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Enzyme Technology

Enzyme engineering

A most exciting development over the last few years is the application genetic engineering techniques to enzyme technology. A full description this burgeoning science is beyond the scope of this text but some suitable references are given at the end of this chapter. There are a number of properties which may be improved or altered by genetic engineering including the yield and kinetics of the enzyme, the ease of downstream processing and various safety aspects. Enzymes from dangerous or unapproved microorganisms and from slow growing or limited plant or animal tissue may be cloned into safe high-production microorganisms. In the future, enzymes may be redesigned to fit more appropriately into industrial processes; for example, making glucose isomerase less susceptible to inhibition by the Ca2+ present in the starch saccharification processing stream.

The amount of enzyme produced by a microorganism may be increased by increasing the number of gene copies that code for it. This principle has been used to increase the activity of penicillin-G-amidase in Escherichia coli. The cellular DNA from a producing strain is selectively cleaved by the restriction endonuclease HindIII. This hydrolyses the DNA at relatively rare sites containing the 5'-AAGCTT-3' base sequence to give identical 'staggered' ends.

intact DNA  --(Hind III)-->cleaved DNA     [8.4]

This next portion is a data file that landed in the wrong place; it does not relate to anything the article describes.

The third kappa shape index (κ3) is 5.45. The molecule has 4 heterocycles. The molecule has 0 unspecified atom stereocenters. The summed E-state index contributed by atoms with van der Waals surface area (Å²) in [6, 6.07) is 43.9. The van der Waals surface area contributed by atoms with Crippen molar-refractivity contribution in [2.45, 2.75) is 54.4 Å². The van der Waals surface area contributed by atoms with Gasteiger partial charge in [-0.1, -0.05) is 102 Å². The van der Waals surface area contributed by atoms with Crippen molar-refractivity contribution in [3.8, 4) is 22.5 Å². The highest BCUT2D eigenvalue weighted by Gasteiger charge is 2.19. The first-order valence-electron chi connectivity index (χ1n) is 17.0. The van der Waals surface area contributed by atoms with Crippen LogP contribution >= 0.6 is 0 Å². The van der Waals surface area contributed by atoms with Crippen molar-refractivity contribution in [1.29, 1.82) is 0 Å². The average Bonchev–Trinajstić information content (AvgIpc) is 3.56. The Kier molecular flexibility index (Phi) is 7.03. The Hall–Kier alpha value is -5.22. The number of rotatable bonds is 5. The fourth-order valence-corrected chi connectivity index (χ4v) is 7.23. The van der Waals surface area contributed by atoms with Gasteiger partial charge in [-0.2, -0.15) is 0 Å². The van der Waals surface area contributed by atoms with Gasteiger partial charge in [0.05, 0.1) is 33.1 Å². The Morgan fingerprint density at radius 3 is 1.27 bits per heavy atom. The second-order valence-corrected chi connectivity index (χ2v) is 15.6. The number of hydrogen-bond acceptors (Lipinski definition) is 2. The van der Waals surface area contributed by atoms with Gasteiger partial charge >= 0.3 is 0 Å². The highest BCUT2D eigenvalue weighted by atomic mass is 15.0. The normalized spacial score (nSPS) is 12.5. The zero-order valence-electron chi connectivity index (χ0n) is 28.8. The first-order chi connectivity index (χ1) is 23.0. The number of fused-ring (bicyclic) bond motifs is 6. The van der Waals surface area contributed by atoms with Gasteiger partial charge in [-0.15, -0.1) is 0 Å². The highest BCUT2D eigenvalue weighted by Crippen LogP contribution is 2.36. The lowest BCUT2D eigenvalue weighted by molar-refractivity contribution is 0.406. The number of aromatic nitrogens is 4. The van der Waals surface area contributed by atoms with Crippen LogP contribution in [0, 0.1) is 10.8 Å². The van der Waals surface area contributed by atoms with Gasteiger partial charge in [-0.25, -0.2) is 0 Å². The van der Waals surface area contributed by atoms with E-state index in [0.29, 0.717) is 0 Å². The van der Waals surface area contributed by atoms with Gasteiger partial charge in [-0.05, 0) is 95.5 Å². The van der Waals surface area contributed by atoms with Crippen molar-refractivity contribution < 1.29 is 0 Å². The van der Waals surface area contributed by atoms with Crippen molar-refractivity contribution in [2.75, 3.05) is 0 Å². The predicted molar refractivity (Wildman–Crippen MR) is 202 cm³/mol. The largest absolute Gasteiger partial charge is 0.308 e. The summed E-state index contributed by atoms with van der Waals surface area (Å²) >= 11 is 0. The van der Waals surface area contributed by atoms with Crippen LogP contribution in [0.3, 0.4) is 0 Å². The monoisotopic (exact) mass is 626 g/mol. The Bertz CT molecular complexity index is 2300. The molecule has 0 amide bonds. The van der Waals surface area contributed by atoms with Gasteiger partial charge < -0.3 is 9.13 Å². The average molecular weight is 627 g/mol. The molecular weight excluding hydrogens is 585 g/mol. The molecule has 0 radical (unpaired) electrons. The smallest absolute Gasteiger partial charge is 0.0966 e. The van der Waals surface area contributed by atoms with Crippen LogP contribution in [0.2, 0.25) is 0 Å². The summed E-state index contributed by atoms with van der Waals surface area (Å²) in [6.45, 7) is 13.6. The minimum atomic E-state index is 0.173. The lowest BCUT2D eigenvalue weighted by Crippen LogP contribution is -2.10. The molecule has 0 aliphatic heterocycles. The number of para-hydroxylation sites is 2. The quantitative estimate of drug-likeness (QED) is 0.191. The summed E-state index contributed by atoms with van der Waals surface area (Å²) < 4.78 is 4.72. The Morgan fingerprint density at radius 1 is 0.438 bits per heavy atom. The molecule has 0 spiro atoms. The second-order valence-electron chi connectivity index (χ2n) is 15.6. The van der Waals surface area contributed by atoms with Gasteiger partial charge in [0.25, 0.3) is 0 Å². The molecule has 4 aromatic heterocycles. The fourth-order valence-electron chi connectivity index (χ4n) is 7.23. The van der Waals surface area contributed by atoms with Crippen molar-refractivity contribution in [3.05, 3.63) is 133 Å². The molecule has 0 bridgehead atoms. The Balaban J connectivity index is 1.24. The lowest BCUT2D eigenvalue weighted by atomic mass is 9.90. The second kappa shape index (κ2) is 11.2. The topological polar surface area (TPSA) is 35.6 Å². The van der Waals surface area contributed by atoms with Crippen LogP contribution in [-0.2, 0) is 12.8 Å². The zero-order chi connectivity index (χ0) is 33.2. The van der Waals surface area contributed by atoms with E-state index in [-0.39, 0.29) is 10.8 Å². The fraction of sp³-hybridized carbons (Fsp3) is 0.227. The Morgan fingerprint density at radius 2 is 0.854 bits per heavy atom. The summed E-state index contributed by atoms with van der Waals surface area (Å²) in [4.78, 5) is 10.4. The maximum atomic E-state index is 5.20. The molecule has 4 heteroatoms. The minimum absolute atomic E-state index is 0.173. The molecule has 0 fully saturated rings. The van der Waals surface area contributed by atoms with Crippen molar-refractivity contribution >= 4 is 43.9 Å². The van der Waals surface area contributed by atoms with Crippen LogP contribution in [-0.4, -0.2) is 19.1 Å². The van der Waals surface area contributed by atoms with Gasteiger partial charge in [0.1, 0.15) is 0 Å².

intact DNA forward arrow cleaved DNA

The total DNA is cleaved into about 10000 fragments, only one of which contains the required genetic information. These fragments are individual cloned into a cosmid vector and thereby returned to E. coli. These colonies containing the active gene are identified by their inhibition of a 6-amino-penicillanic acid-sensitive organism. Such colonies are isolated and the penicillin-G-amidase gene transferred on to pBR322 plasmids and recloned back into E. coli. The engineered cells, aided by the plasmid amplification at around 50 copies per cell, produce penicillin-G-amidase constitutively and in considerably higher quantities than does the fully induced parental strain. Such increased yields are economically relevant not just for the increased volumetric productivity but also because of reduced downstream processing costs, the resulting crude enzyme being that much purer.

Gene expression --> Enzyme purification --> Determination of enzyme structure and properties --> Database --> Structural analysis, Molecular modelling --> Gene construction --> Gene expression

Figure 8.1. The protein engineering cycle. The process starts with the isolation and characterisation of the required enzyme. This information is analysed together with the database of known and putative structural effects of amino acid substitutions to produce a possible improved structure. This factitious enzyme is constructed by site-directed mutagenesis, isolated and characterised. The results, successful or unsuccessful, are added to the database, and the process repeated until the required result is obtained.